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How to Check MacBook Battery Cycle Count 2021

by Pat Ericson
How to Check MacBook Battery Cycle Count

Throughout the years, batteries in electronic devices have improved throughout the ages. The battery in your MacBook is no exception.

Like any battery though, the battery in the MacBook will deteriorate in time. Therefore, it’s important that you keep checking the performance of the battery on your MacBook to ensure that it is at its peak health and operating capacity. 

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The performance of your MacBook battery is dependent on the number of cycles it goes through in its lifetime. This article is going to break down how you can calculate and check the current cycle count of your MacBook battery.

Read on to find out everything you need to know!

How to Check MacBook Battery Cycle Count

In order to check the battery cycle count of your MacBook, you will need to open the “System Report Page” by clicking on “About this Mac”. In the new window, click on “Hardware” and then tap on “Power”. The current cycle count for your MacBook will be specified under “Battery Information”.

What do you mean by Battery Cycle?

A battery cycle is the process of depleting the entire charge that exists in your battery when it is fully charged. That is, when your MacBook is charged to a 100 percent and its power drains to 0 percent, that is one battery cycle.

There is a rough number of total battery cycles that your MacBook can handle before it needs to be replaced. The battery begins to slow down and not function as well after it goes through the rough number of battery cycles.

How to Check MacBook Battery Cycle Count

This is a natural process for any battery, with time the batteries performance reduces, and it will not be able to hold the charge as it did before.

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How To Check Your Mac’s Battery Cycle?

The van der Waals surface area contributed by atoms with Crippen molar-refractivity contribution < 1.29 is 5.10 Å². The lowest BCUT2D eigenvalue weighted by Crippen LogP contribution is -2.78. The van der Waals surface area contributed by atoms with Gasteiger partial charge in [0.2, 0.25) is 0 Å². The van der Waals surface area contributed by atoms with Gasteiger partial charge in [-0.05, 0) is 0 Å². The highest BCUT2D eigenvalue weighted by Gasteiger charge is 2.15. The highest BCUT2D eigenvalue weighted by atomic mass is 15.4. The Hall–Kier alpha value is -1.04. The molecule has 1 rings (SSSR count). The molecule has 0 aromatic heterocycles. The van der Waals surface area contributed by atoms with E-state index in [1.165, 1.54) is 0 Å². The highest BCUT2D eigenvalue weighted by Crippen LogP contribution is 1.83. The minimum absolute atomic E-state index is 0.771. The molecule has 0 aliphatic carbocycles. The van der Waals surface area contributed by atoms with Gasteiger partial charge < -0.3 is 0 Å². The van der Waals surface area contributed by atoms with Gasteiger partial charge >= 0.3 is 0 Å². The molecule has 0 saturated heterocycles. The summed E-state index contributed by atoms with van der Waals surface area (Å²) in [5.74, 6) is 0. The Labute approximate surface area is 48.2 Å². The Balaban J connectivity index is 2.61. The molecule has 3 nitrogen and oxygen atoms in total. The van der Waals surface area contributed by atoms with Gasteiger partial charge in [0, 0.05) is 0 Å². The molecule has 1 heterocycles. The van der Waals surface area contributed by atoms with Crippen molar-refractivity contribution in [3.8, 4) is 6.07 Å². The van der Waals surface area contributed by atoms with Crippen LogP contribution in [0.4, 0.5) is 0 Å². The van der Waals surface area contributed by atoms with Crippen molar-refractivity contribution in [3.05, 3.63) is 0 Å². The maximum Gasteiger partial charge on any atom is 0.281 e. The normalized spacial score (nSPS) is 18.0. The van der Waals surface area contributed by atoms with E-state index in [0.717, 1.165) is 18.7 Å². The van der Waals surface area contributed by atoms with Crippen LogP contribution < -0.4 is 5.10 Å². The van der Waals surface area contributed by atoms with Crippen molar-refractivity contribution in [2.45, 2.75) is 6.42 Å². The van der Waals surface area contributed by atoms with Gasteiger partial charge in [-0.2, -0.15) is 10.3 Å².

It is quite simple to determine the number of battery cycles your MacBook has gone through.

Here are the following steps to check the number of battery cycles:

  • Hover your cursor over the top of the screen and click on the Apple logo.
  • After clicking on the logo, select the “About this Mac” option.

How to Check MacBook Battery Cycle Count
  • Click on the System Report button on the new tab.
  • Under the Hardware drop down menu, you will find the option that says Power. Click on it.
  • In the Power tab, there are a variety of statistics on the power input and outputs of the Mac. 
  • One of the options is Battery Cycle Count where you can clearly see the number of battery cycles that your Mac has gone through.
How to Check MacBook Battery Cycle Count

How To Determine The Battery Health Of Your MacBook

To check out if the battery on your Mac is healthy, look at the health condition of the Mac. Under the health condition you will see one of the following conditions:

  • Normal: This means your battery is functioning well and there is no need to do anything.
  • Service battery: Your battery needs to be taken to the dealer and it needs to get serviced.
  • Replace soon: The battery needs to be replaced soon as it has most likely gone past its battery cycle count.
  • Replace now: The battery is rapidly wearing down and its battery cycle count has reached zero. It is time to replace the battery immediately.

How Many Cycles Can Your MacBook Battery Go Through?

The total number of battery cycles that your Mac can go through varies on the model and the year of its release.

Roughly, the average number of cycles is 1000 but it can go as low as 300 for older models of the Mac. Most MacBook users don’t allow their MacBook to completely drain out after a full charge.

Therefore, one battery cycle usually takes place over the course of several days of average battery use. It takes longer for one battery cycle to complete that you might think

Check out this detailed table of the cycle counts for different versions of the MacBook.

MacBook SeriesMaximum Cycle Count
MacBook
MacBook (Retina, 12-inch, 2017)
MacBook (Retina, 12-inch, Early 2016)
MacBook (Retina, 12-inch, Early 2015)
MacBook (13-inch, Mid 2010)
MacBook (13-inch, Late 2009)
1000
MacBook (13-inch Aluminum, Late 2008)500
MacBook (Mid 2009)
MacBook (Early 2009)
MacBook (Late 2008)
MacBook (Early 2008)
MacBook (Late 2007)
MacBook (Mid 2007)
MacBook (Late 2006)
MacBook (13-inch)
300
MacBook Pro
MacBook Pro (13-inch, M1, 2020)
MacBook Pro (13-inch, 2020, Two Thunderbolt 3 ports)
MacBook Pro (13-inch, 2020, Four Thunderbolt 3 ports)
MacBook Pro (16-inch, 2019)
MacBook Pro (15-inch, 2019)
MacBook Pro (13-inch, 2019, Four Thunderbolt 3 ports)
MacBook Pro (13-inch, 2019, Two Thunderbolt 3 ports)
MacBook Pro (15-inch, 2018)
MacBook Pro (13-inch, 2018, Four Thunderbolt 3 ports)
MacBook Pro (15-inch, 2017)